Dugdale added: “This method we are using to identify areas for new housing is focused on an ambition to stimulate sustainable developments. Walkable mixed-use neighbourhoods remains the Holy Grail – developments that support livelihoods as well as living – particularly in a world where living trends have been permanently affected by the Covid-19 pandemic.”
He said Covid has served to ‘accelerate an existing trend’ towards village neighbourhoods, both urban and rural.
“We believe we have identified the locations that account for this change in preference and lifestyle.”
Stuart Baillie, head of planning at Knight Frank, concluded: “We are not suggesting that securing planning in these areas is going to be straightforward. Each of these areas has ‘protect’ characteristics in the context of existing green belt, heritage and ecology considerations – but that is precisely what makes them attractive places to live.”
He said landowners and developers will need to work in partnership with Local Planning Authorities to achieve a balance of high-quality and viable schemes that complement yet contribute towards the longer term sustainability of these areas via ‘good growth’.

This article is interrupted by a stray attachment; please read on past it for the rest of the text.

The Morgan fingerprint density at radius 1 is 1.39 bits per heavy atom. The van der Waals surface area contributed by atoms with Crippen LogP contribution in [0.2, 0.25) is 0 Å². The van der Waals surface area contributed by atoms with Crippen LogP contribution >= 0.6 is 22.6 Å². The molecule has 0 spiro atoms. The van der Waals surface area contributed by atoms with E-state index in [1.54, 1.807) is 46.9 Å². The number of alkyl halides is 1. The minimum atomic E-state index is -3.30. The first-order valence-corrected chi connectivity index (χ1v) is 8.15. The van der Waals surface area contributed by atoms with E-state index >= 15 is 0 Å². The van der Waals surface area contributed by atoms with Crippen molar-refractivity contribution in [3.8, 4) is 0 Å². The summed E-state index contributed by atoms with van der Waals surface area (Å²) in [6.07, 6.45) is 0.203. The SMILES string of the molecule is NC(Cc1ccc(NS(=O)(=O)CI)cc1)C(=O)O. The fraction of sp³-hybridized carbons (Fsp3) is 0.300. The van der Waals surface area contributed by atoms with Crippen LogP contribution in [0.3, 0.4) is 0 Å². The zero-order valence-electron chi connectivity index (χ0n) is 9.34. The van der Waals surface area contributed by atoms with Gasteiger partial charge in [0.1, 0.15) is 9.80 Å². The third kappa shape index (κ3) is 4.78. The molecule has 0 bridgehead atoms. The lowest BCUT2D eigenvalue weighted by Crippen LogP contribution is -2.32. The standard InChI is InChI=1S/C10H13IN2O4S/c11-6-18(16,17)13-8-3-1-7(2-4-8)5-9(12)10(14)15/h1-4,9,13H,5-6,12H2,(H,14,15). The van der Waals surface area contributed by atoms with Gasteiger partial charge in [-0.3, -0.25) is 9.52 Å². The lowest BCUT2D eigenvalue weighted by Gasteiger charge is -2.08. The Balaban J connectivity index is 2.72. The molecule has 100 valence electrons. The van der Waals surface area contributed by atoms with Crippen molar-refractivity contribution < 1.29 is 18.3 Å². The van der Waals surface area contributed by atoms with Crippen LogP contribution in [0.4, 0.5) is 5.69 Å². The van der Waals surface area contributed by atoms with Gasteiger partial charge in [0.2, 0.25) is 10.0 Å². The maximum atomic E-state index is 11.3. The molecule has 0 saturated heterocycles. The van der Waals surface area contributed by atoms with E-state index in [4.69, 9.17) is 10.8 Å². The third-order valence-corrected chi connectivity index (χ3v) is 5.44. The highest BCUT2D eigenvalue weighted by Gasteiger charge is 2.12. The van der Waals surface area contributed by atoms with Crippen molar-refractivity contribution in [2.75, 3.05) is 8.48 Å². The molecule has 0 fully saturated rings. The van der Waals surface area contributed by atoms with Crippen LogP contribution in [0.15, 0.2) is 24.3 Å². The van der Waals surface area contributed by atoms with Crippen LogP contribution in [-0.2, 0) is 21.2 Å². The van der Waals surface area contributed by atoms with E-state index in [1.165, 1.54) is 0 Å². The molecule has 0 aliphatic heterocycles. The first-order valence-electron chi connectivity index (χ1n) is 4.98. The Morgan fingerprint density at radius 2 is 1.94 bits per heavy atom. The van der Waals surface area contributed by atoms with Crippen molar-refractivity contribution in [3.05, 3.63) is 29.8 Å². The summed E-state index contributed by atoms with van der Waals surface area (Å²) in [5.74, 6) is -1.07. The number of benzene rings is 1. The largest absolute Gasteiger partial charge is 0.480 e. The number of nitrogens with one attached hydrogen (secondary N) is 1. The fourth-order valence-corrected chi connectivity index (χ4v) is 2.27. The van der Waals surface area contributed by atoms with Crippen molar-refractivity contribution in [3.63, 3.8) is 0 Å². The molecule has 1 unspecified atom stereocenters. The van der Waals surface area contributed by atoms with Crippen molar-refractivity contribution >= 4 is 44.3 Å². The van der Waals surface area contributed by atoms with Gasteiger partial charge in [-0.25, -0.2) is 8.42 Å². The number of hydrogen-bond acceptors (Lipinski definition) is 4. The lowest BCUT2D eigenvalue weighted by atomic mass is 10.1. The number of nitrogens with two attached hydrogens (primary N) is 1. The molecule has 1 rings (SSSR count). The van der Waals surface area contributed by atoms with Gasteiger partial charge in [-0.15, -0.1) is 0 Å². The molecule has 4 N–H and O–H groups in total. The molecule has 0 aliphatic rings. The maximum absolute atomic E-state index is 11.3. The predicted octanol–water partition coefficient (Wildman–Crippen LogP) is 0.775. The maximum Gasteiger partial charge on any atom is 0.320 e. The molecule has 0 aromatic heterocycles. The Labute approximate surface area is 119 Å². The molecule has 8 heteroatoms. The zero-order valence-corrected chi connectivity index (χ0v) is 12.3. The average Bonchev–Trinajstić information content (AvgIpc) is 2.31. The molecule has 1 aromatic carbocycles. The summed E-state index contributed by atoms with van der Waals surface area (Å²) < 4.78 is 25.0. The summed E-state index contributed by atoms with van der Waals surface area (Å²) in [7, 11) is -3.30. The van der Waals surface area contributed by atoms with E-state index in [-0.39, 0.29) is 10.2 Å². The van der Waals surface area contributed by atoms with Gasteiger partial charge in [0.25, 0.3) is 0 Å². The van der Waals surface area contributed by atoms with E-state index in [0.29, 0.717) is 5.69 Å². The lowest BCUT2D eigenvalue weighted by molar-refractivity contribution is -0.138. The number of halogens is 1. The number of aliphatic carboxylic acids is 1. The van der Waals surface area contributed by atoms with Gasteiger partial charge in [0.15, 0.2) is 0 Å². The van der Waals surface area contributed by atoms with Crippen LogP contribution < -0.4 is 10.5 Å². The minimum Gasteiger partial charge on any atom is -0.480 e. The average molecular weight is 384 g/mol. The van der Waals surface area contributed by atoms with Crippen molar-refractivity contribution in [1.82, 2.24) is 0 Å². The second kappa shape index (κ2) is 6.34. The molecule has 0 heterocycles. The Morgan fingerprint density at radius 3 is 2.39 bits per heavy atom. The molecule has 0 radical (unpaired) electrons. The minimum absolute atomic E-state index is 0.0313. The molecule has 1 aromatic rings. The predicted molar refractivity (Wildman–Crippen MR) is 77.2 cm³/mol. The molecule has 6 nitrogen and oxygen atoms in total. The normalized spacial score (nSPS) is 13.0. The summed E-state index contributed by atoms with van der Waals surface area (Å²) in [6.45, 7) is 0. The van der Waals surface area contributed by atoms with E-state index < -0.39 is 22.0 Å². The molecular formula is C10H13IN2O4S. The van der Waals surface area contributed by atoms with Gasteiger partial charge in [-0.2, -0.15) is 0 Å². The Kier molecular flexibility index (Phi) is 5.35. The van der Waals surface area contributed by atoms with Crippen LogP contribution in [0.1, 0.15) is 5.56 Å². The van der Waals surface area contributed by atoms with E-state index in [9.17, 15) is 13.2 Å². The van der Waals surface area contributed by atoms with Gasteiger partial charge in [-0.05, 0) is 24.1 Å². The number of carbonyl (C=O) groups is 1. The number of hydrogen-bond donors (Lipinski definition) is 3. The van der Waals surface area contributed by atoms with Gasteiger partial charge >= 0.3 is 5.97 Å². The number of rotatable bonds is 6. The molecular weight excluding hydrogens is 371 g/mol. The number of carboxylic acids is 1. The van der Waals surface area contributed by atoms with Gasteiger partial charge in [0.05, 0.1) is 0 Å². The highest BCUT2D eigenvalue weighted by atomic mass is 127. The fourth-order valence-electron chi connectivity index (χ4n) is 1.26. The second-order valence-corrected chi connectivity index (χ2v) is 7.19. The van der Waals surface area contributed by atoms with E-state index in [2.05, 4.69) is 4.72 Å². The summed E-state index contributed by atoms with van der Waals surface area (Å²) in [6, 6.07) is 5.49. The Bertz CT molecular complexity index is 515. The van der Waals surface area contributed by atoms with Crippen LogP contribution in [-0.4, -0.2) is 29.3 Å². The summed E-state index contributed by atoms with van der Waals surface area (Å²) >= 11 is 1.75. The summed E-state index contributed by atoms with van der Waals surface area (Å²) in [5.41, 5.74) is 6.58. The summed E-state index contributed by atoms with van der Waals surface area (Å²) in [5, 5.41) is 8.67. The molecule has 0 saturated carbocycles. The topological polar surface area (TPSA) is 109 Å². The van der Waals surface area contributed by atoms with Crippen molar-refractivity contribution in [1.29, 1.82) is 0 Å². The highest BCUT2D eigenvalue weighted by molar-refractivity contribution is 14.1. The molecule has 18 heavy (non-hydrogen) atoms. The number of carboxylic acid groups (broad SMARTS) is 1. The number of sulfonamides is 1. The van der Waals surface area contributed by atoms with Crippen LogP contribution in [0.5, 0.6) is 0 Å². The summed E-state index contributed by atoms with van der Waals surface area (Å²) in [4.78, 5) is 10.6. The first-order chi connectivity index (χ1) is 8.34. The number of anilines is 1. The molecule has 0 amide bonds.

The lowdown on Knight Frank’s top five hotspots
Below, Knight Frank has offered the following descriptions of its top five development hotspots, spanning from the South Coast of England to the North West.
Surrey Heath includes 10,800 acres of greenbelt and woodland, covering 46% of the local authority. This landscape offers amenity to residents whilst being a restriction on future development. Surrey Heath scored among the highest of our hotspots in its broadband coverage, with over 99% of premises now covered by superfast broadband.
Tameside is a district within close proximity to Manchester city centre, and scored among the highest for house prices within reach of local earners. House pricing is considered relatively affordable for its amenity provision, with a value to earnings ratio of 6.4x. The authority has been earmarked for 8,850 homes by 2037, supported by new train stations at Dewsnap in Dukinfield, and Gamesley on the border with Derbyshire. The new housing will support more than 175,000 square metres of new employment space at Ashton Moss West.